Letter grades show school quality

By Amber Arellano, Sandy Baruah, Dan Quisenberry and Doug Rothwell

The following excerpt is from an article that ran in The Detroit News on May 19. The full text is available here.

Report card time. You open the envelope, or perhaps the email, and see a ‘B’. You have a good sense of how your child is faring in class. Unfortunately Michigan is not nearly as clear about the quality of education in a school. In fact, a new proposal will make our state even less transparent and less honest about school quality.

Worse, Michigan has a history of playing with data to hide poor performance. In the past, when schools and students have struggled on the state test, we have made the state test easier to pass. When national data showed Michigan falling quickly behind, the data was dismissed. As a result, parents had no idea that the Michigan education system was in free fall.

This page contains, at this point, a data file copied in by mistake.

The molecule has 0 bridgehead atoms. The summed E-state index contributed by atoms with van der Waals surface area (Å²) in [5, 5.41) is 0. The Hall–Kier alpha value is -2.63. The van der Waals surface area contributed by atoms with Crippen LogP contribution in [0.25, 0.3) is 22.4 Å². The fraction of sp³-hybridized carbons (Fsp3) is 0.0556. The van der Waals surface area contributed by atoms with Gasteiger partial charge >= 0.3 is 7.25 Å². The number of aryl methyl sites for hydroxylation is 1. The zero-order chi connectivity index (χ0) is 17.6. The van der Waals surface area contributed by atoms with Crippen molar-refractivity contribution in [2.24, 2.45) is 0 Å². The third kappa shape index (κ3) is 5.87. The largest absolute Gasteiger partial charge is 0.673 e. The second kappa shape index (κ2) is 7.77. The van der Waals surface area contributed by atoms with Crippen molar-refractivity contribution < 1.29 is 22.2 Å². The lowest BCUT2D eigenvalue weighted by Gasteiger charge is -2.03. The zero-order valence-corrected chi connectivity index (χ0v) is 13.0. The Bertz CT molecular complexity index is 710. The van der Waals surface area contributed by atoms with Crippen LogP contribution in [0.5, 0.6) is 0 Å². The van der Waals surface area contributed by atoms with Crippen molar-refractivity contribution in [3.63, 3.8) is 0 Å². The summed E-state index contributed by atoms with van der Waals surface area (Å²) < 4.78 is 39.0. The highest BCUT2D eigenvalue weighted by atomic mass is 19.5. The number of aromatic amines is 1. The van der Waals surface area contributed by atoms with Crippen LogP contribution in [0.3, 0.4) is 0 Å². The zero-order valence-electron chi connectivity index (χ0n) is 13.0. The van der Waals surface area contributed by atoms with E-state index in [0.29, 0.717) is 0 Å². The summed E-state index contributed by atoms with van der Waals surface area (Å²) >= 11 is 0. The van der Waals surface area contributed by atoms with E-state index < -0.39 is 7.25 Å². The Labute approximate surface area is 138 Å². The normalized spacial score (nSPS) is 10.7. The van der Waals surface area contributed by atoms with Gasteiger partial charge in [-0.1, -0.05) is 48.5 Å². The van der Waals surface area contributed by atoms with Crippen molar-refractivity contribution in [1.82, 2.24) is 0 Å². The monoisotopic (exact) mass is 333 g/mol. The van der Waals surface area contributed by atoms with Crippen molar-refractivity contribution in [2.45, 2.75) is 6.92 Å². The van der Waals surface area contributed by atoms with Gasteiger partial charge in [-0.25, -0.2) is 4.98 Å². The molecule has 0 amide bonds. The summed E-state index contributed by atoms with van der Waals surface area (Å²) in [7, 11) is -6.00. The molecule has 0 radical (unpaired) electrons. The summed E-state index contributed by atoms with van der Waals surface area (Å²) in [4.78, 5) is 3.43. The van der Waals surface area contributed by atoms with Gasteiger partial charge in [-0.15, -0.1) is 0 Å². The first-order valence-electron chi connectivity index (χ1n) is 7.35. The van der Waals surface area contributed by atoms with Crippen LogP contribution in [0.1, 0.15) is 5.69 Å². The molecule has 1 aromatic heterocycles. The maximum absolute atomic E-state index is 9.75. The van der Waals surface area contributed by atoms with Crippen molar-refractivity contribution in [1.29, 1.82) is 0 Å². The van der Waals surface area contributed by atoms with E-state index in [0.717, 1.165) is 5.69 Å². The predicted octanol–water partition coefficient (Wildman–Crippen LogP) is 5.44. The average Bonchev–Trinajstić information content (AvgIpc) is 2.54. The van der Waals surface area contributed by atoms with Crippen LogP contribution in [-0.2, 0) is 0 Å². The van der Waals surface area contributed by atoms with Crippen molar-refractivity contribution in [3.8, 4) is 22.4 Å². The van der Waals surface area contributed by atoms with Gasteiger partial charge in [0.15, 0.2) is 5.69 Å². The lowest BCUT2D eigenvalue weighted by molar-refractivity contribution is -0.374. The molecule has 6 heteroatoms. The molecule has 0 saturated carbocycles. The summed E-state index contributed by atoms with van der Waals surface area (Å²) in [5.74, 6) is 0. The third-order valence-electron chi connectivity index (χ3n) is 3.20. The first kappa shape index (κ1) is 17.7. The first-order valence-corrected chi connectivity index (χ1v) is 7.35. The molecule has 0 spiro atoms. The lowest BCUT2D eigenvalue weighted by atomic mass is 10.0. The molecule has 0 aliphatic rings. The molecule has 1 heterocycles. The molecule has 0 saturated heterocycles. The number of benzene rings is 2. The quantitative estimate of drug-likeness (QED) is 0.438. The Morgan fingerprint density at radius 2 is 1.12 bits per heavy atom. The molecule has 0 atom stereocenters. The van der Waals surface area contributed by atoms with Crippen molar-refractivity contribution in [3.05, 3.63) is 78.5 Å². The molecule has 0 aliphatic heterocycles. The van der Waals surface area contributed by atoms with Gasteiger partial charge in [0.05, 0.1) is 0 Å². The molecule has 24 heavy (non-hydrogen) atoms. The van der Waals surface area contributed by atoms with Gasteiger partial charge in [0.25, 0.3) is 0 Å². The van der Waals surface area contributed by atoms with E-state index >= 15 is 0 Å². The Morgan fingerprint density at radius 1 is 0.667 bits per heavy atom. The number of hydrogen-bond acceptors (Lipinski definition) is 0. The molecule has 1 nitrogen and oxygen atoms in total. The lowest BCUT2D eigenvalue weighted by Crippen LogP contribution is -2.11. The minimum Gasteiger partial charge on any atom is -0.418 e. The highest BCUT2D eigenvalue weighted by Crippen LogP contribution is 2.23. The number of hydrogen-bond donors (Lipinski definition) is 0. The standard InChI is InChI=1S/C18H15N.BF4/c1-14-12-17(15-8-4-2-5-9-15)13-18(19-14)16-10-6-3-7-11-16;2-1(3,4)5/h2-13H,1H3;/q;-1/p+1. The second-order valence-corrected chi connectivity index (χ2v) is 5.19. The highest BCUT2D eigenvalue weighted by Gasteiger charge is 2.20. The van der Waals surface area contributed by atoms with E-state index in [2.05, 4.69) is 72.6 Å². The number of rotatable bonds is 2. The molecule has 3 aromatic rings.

The good news is that Michigan seemed to be headed in the right direction — until recently. State Superintendent Brian Whiston proposed giving parents one rating that would clearly and honestly communicate whether a school is doing what it is intended to do — educate students. This would be done using an A-F letter grade. Mostly based on academic measures, the letter grade would have also included other important factors, like chronic absenteeism, access to advanced coursework and career technical education, and access to the arts. This all changed earlier this year, when under pressure, Whiston dropped his plan to use a single, clear indicator of school quality. As a result, schools will not be focused on what matters most, and parents will be left to cipher through a wide range of data to figure out school quality.

State Budget Update: More for Schools, Less for Everything Else

The state budget passed a critical point last week, as leaders from the legislature and administration agreed to revised revenue projections for next fiscal year, which begins on October 1.